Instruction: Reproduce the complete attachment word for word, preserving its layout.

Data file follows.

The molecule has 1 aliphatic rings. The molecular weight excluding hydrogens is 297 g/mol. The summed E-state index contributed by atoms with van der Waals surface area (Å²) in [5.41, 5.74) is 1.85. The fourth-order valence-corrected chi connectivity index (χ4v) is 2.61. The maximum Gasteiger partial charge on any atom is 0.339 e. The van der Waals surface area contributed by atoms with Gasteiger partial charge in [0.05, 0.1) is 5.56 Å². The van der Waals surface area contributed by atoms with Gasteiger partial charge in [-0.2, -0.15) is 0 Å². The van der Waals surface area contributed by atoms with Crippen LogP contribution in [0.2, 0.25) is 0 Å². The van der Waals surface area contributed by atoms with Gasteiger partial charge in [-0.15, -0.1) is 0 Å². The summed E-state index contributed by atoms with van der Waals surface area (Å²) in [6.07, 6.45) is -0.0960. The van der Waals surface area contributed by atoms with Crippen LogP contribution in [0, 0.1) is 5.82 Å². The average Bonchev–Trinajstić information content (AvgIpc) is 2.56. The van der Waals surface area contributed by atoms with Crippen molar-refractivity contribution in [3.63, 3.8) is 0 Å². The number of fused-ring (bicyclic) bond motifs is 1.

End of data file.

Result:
The molecule has 1 aliphatic rings. The molecular weight excluding hydrogens is 297 g/mol. The summed E-state index contributed by atoms with van der Waals surface area (Å²) in [5.41, 5.74) is 1.85. The fourth-order valence-corrected chi connectivity index (χ4v) is 2.61. The maximum Gasteiger partial charge on any atom is 0.339 e. The van der Waals surface area contributed by atoms with Gasteiger partial charge in [0.05, 0.1) is 5.56 Å². The van der Waals surface area contributed by atoms with Gasteiger partial charge in [-0.2, -0.15) is 0 Å². The van der Waals surface area contributed by atoms with Crippen LogP contribution in [0.2, 0.25) is 0 Å². The van der Waals surface area contributed by atoms with Gasteiger partial charge in [-0.15, -0.1) is 0 Å². The summed E-state index contributed by atoms with van der Waals surface area (Å²) in [6.07, 6.45) is -0.0960. The van der Waals surface area contributed by atoms with Crippen LogP contribution in [0, 0.1) is 5.82 Å². The average Bonchev–Trinajstić information content (AvgIpc) is 2.56. The van der Waals surface area contributed by atoms with Crippen molar-refractivity contribution in [3.63, 3.8) is 0 Å². The number of fused-ring (bicyclic) bond motifs is 1.